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Nursing Homes Have a Duty to Reduce Choking Hazards

Seniors age 65 and older face a higher risk of choking and suffocation

Hundreds of choking deaths occur annually in nursing homes nationwide, including Alabama. People aged 65 and older have a choking and suffocation death rate that is eight times higher than any other age group, according to a recent study.

Seniors are naturally at a heightened risk for choking because many have poor saliva production and difficulty swallowing. Nursing homes know this and have a legal responsibility to reduce choking hazards. Yet too many nursing homes do not regularly screen for choking risks or follow up with residents after an event as they should.

While the object choking a resident may be food, medication, medical equipment, liquid, or something else, the reason for this life-threatening condition is often preventable human error or neglect.

When nursing homes fail to protect elderly residents from choking hazards, victims and their families deserve justice for the pain and damage suffered. An experienced nursing home neglect attorney can help demand answers and accountability.

At Shuttlesworth Law Firm, P.C., that’s what we do. Attorney Perry Shuttlesworth has been helping families in Alabama hold negligent facilities accountable since the 1990s.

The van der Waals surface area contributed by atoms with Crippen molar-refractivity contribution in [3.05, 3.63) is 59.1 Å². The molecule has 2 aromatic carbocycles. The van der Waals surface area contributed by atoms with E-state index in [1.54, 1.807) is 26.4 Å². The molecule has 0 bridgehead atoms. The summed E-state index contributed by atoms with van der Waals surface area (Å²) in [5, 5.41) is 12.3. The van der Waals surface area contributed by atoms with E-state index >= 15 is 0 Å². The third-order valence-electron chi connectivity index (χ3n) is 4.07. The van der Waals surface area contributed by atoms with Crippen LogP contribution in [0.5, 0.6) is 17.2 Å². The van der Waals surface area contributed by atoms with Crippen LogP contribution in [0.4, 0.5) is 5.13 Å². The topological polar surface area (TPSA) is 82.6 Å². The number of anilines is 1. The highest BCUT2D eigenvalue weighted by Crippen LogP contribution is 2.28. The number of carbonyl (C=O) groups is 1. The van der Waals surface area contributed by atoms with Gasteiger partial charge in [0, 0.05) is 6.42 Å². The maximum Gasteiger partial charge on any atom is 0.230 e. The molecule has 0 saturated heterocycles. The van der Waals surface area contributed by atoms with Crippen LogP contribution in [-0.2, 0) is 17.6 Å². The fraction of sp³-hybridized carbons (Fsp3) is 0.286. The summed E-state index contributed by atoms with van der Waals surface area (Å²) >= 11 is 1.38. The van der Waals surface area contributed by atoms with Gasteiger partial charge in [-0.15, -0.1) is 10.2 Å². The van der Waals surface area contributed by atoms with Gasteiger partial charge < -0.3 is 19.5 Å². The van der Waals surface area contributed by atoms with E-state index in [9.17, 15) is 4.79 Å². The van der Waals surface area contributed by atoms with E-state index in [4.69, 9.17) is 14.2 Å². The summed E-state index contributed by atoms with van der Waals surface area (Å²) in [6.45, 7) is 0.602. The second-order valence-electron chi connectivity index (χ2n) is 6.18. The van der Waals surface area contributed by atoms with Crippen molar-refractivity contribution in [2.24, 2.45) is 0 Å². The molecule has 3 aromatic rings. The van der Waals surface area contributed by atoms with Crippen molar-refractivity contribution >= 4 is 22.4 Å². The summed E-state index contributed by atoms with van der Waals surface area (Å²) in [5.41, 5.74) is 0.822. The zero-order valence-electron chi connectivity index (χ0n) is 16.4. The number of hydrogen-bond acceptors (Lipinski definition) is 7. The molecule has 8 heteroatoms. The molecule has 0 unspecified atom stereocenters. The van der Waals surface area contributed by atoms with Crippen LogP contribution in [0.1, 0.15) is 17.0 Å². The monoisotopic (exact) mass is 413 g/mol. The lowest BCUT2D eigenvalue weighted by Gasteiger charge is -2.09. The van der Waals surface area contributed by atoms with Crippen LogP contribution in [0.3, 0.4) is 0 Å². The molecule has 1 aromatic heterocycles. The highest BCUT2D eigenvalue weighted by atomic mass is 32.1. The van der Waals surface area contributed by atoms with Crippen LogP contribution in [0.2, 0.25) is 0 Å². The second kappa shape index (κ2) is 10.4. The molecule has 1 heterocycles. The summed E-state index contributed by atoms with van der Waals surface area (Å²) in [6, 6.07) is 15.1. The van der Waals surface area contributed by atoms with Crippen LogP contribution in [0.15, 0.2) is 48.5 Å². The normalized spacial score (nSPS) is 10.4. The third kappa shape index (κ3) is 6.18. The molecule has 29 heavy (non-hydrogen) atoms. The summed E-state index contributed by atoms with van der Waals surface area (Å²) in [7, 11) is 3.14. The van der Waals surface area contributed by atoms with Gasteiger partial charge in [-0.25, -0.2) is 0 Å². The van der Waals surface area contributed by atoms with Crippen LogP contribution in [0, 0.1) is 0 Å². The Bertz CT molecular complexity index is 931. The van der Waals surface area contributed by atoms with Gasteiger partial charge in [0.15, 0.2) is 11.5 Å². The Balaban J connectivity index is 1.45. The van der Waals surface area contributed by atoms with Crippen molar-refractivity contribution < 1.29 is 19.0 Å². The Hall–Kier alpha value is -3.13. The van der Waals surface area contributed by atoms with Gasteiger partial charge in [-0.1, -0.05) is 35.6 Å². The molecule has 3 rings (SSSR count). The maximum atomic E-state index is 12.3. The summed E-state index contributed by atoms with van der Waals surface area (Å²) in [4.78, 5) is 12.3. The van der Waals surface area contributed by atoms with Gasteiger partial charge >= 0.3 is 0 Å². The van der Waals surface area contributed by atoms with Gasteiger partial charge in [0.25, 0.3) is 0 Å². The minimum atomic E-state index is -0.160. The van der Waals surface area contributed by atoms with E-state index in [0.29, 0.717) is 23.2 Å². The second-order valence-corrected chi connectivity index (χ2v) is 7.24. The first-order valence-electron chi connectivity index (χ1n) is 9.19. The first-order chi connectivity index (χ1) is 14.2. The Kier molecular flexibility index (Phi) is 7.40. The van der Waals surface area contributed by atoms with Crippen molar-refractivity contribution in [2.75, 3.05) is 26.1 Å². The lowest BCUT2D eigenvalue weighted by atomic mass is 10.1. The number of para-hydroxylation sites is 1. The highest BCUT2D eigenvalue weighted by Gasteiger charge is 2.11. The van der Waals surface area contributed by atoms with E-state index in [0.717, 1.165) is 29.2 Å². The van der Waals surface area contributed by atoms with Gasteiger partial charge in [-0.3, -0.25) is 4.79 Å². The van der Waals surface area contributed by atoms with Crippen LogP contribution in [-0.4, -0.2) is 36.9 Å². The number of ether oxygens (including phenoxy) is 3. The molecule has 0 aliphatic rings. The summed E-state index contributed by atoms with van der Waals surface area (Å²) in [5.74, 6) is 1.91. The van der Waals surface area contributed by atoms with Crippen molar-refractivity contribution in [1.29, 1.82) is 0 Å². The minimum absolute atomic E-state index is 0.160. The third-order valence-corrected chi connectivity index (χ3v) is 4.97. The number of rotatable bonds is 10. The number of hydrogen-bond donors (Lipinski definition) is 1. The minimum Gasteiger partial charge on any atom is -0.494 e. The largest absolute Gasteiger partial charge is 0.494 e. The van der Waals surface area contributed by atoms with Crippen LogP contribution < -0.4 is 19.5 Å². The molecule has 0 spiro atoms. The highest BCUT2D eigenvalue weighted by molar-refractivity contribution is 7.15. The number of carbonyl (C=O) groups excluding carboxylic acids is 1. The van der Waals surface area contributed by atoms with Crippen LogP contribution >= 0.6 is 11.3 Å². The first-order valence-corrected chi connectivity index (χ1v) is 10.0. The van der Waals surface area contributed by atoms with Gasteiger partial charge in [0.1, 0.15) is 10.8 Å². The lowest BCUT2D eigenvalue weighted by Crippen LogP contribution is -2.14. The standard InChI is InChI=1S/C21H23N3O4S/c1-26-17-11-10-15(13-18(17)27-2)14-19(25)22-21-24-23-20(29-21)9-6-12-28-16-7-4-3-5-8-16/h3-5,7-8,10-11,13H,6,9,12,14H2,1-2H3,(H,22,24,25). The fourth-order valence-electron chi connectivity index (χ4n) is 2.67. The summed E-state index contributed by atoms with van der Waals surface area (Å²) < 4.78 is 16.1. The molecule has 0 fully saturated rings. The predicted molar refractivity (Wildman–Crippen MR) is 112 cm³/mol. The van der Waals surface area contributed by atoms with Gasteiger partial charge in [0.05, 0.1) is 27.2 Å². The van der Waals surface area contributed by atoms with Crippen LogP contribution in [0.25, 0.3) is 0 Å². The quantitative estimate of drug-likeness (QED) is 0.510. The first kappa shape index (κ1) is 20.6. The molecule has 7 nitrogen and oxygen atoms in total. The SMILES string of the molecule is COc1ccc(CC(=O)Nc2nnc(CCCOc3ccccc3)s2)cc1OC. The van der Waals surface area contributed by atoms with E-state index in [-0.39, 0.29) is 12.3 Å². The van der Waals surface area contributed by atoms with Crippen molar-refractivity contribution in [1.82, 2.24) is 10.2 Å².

Why are nursing home residents at risk for choking?

Choking is a widespread problem among residents in nursing homes due to natural factors like decreased saliva production, compounding factors like medications with mouth-drying side effects, and dehydration. The medical term for difficulty swallowing is “dysphagia.” According to studies, the condition may affect anywhere from 13% to 52% of nursing home residents.

A recent and devastating case of choking at an Alabama nursing home involved a 75-year-old retired truck driver. The man needed help with feeding but had been neglected by staff for so long that he had become malnourished and dehydrated. He died of septic shock and aspiration pneumonia - a strong indication he had been choking on food.

In this case and others, there are signs of a heightened risk for choking. Symptoms and signs typically include:

  • Difficulty communicating
  • Food or drink leakage (drooling)
  • Pain while swallowing
  • Frequent heartburn
  • Regurgitation (vomiting)
  • A sensation of food still being stuck in the throat
  • Coughing during or after eating
  • Voice change after eating or drinking
  • Pneumonia

Choking hazards in nursing homes

Nursing home residents can choke on many things, including medical devices or supplies – like thermometers, tubes, oral case sponges - medicine, and food. It is up to staff to take reasonable, consistent action to prevent this. Yet, infrequent checkups, misperceptions about risks, disregarded mealtime accommodations, and a lack of proper staff training are frequent factors in nursing home choking incidents. Other common contributing factors include: